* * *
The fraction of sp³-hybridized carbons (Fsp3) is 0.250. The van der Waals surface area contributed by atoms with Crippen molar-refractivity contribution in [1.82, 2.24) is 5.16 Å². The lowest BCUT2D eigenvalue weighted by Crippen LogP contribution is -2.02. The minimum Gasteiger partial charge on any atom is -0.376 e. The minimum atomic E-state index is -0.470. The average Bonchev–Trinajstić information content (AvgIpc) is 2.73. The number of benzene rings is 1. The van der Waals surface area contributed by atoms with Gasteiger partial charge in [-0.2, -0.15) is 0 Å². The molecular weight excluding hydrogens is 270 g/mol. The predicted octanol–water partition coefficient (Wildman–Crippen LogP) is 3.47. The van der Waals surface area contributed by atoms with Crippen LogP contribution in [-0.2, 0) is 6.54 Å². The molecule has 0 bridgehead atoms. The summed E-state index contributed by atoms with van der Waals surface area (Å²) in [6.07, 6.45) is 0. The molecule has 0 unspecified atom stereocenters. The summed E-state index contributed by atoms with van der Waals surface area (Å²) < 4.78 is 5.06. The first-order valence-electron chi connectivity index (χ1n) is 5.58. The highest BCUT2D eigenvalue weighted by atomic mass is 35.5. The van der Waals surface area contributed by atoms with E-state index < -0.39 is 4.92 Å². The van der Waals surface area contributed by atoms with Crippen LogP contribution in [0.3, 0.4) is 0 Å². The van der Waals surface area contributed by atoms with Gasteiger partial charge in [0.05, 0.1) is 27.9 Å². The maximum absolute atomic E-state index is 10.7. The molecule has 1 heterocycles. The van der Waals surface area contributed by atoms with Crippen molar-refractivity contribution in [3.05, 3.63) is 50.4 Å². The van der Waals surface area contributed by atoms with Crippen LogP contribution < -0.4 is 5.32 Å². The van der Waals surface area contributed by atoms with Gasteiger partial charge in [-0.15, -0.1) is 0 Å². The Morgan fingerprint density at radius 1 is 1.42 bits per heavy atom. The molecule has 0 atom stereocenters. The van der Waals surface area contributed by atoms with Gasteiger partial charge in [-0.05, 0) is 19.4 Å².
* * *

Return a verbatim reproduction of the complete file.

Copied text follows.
The fraction of sp³-hybridized carbons (Fsp3) is 0.250. The van der Waals surface area contributed by atoms with Crippen molar-refractivity contribution in [1.82, 2.24) is 5.16 Å². The lowest BCUT2D eigenvalue weighted by Crippen LogP contribution is -2.02. The minimum Gasteiger partial charge on any atom is -0.376 e. The minimum atomic E-state index is -0.470. The average Bonchev–Trinajstić information content (AvgIpc) is 2.73. The number of benzene rings is 1. The van der Waals surface area contributed by atoms with Gasteiger partial charge in [-0.2, -0.15) is 0 Å². The molecular weight excluding hydrogens is 270 g/mol. The predicted octanol–water partition coefficient (Wildman–Crippen LogP) is 3.47. The van der Waals surface area contributed by atoms with Crippen LogP contribution in [-0.2, 0) is 6.54 Å². The molecule has 0 bridgehead atoms. The summed E-state index contributed by atoms with van der Waals surface area (Å²) in [6.07, 6.45) is 0. The molecule has 0 unspecified atom stereocenters. The summed E-state index contributed by atoms with van der Waals surface area (Å²) < 4.78 is 5.06. The first-order valence-electron chi connectivity index (χ1n) is 5.58. The highest BCUT2D eigenvalue weighted by atomic mass is 35.5. The van der Waals surface area contributed by atoms with E-state index < -0.39 is 4.92 Å². The van der Waals surface area contributed by atoms with Crippen LogP contribution in [0.3, 0.4) is 0 Å². The van der Waals surface area contributed by atoms with Gasteiger partial charge in [0.05, 0.1) is 27.9 Å². The maximum absolute atomic E-state index is 10.7. The molecule has 1 heterocycles. The van der Waals surface area contributed by atoms with Crippen molar-refractivity contribution in [3.05, 3.63) is 50.4 Å². The van der Waals surface area contributed by atoms with Crippen LogP contribution < -0.4 is 5.32 Å². The van der Waals surface area contributed by atoms with Gasteiger partial charge in [-0.15, -0.1) is 0 Å². The Morgan fingerprint density at radius 1 is 1.42 bits per heavy atom. The molecule has 0 atom stereocenters. The van der Waals surface area contributed by atoms with Gasteiger partial charge in [-0.05, 0) is 19.4 Å².